Place:Lea, Wiltshire, England

Alt namesLea and Clevertonsource: name of parish since 1934
Cleavertonsource: hamlet in parish
Clevertonsource: hamlet in parish (modern spelling)
Combe Greensource: hamlet in parish
Coombe Greensource: hamlet in parish (modern spelling)
TypeParish (ancient), Civil parish
Coordinates51.578°N 2.061°W
Located inWiltshire, England
See alsoMalmesbury Hundred, Wiltshire, Englandhundred in which it was located
Malmesbury Rural, Wiltshire, Englandrural district, 1894 - 1974
North Wiltshire District, Wiltshire, England1974-2009
Wiltshire District, Wiltshire, England2009--
source: Family History Library Catalog
source: Family History Library Catalog

A Vision of Britain through Time provides the following description of Lea from John Marius Wilson's Imperial Gazetteer of England and Wales of 1870-72:

"LEA, a village and a parish in Malmsbury [registration] district, Wilts. The village stands 1½ mile ESE of Malmsbury, and 7½ SW of Minety [railway] station; and has a post office under Malmsbury.
"The parish contains also the hamlet of Cleaverton, and is all included in Malmsbury [municipal] borough. Acres: 1,739. Real property, with Garsdon: £4,815. Population: 432. Houses: 99. The manor belongs to the Earl of Pembroke. There is a large corn mill. The living is a vicarage, annexed to the rectory of Garsdon, in the diocese of Gloucester and Bristol. The church is of Norman or perhaps Saxon date; was restored in 1840; and has a tower. There are an Independent chapel, a free school, and charities £6."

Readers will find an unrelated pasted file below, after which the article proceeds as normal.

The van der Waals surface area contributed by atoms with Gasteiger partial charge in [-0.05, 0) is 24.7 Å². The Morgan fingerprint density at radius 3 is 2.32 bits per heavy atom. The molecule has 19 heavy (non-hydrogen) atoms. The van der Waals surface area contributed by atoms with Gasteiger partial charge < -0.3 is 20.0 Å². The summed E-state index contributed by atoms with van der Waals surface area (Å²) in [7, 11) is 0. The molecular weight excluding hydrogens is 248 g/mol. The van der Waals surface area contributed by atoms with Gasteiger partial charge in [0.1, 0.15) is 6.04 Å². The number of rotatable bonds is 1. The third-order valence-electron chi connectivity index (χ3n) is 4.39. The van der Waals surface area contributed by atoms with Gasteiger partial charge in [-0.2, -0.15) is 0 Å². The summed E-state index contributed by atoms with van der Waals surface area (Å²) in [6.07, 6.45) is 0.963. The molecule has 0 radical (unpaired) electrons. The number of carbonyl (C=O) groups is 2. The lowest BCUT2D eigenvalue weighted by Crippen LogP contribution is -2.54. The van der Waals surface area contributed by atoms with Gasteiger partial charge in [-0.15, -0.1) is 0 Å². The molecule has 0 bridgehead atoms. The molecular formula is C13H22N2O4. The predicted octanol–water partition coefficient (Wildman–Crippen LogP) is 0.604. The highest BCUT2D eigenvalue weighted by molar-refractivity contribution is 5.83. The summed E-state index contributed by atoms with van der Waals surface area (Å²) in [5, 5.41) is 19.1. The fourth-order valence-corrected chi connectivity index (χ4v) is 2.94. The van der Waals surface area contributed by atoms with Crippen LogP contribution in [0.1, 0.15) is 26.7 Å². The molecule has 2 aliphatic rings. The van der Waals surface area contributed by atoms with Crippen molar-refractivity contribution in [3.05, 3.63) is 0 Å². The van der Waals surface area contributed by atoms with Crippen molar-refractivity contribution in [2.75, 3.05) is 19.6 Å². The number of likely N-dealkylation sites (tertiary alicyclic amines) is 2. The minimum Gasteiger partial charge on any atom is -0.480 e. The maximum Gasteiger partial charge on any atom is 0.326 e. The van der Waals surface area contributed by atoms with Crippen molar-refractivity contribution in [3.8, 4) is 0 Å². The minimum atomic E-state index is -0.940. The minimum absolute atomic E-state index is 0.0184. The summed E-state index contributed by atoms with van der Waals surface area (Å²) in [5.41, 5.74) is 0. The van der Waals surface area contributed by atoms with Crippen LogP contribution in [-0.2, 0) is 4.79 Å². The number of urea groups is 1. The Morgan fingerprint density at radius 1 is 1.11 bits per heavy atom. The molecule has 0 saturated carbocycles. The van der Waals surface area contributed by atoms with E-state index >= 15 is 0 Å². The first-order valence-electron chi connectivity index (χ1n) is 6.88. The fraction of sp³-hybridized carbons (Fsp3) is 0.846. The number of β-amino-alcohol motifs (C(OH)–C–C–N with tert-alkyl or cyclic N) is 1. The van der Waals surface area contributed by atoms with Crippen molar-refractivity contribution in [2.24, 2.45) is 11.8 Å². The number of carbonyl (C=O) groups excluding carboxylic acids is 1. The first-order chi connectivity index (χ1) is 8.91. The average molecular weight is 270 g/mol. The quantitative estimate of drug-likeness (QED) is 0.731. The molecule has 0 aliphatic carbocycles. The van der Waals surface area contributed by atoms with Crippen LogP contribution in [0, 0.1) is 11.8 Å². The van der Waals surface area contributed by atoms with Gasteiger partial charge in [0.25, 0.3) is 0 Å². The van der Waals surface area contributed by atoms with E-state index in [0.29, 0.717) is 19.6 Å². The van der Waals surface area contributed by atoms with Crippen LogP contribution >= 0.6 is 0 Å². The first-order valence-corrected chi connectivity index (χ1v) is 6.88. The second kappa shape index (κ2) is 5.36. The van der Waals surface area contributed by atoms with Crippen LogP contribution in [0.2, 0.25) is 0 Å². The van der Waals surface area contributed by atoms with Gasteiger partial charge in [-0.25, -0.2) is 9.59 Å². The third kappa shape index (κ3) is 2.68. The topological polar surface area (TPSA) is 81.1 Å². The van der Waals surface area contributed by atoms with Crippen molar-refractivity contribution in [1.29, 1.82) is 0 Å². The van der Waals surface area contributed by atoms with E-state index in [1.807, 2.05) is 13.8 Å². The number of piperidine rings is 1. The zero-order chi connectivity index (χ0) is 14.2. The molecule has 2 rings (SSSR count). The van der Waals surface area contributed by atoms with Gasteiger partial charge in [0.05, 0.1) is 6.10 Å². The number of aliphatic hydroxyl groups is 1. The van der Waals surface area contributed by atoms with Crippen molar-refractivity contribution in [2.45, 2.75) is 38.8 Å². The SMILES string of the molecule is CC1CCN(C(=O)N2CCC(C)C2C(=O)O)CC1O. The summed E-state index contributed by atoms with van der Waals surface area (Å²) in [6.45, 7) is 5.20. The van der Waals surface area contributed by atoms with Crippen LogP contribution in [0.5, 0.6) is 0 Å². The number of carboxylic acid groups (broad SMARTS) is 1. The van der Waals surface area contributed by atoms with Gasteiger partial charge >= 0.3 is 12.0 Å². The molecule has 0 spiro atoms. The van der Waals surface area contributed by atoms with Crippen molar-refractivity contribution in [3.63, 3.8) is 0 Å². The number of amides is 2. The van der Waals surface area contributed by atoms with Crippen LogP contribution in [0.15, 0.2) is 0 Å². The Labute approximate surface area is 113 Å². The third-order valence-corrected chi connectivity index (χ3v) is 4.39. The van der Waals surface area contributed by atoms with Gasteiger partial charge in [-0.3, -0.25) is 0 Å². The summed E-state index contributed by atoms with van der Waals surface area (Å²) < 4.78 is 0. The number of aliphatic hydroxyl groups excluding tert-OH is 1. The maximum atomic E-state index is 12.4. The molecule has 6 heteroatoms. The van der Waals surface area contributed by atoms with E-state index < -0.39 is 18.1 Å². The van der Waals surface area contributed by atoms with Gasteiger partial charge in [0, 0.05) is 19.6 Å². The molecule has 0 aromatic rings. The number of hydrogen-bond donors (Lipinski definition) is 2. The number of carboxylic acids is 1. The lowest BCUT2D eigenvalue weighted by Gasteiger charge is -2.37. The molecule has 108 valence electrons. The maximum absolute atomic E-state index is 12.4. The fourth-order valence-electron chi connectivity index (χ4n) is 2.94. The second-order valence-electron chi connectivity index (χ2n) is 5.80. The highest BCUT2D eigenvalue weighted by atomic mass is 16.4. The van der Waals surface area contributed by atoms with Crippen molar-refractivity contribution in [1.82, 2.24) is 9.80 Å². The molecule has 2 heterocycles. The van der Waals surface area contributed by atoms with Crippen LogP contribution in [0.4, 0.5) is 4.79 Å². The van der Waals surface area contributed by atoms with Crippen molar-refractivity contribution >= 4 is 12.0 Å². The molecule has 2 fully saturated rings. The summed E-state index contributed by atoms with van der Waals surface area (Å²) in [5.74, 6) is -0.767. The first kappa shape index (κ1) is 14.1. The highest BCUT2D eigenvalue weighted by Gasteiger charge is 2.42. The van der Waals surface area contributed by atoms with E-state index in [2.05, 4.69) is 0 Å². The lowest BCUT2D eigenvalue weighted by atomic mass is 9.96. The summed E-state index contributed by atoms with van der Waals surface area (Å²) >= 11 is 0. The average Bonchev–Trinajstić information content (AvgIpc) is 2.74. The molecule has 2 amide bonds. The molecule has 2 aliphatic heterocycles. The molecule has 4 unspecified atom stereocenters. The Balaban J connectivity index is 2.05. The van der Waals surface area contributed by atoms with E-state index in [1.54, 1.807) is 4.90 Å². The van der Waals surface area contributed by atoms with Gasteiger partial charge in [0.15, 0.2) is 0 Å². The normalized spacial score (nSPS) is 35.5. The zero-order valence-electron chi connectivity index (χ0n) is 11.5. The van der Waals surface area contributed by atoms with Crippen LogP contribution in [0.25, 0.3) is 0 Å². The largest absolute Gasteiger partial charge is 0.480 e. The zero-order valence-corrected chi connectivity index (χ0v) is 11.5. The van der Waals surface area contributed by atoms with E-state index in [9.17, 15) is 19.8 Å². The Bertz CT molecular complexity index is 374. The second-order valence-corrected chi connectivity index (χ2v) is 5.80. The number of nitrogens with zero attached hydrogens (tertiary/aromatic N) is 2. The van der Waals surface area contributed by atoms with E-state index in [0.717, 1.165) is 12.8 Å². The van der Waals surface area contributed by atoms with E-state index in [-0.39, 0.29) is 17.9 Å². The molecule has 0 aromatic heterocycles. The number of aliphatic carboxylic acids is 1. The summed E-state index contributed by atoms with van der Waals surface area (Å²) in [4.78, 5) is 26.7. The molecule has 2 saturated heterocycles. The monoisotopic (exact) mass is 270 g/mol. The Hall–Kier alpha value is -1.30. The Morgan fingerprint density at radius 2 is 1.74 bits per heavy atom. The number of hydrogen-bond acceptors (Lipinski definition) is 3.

The same gazetteer described Cleaverton or Cleverton as follows:

"CLEAVERTON, a hamlet in Lea parish, Wilts; 1 mile SE of Malmsbury. Population: 116."

(Source: A Vision of Britain through Time)

the text in this section is based on an article in Wikipedia

Lea is a village in Wiltshire, England. It is approximately 1.5 miles (2.4 km) east of Malmesbury. It is part of the civil parish of Lea and Cleverton which includes the village of Garsdon and the hamlet of Cleverton. Garsdon was a separate parish until 1934.

The Woodbridge Brook flows through the parish to join the Bristol Avon. The brook and the river form part of the western boundary of the parish.

An early resident of Lea, in 1340, was Ralph of Combe and his name survives in the name applied to the southwest corner of the village of Lea, which is Combe Green (Ordnance Survey spelling), sometimes misspelt as Coombe Green.

The Church of St Giles at Lea dates from the 14th century.

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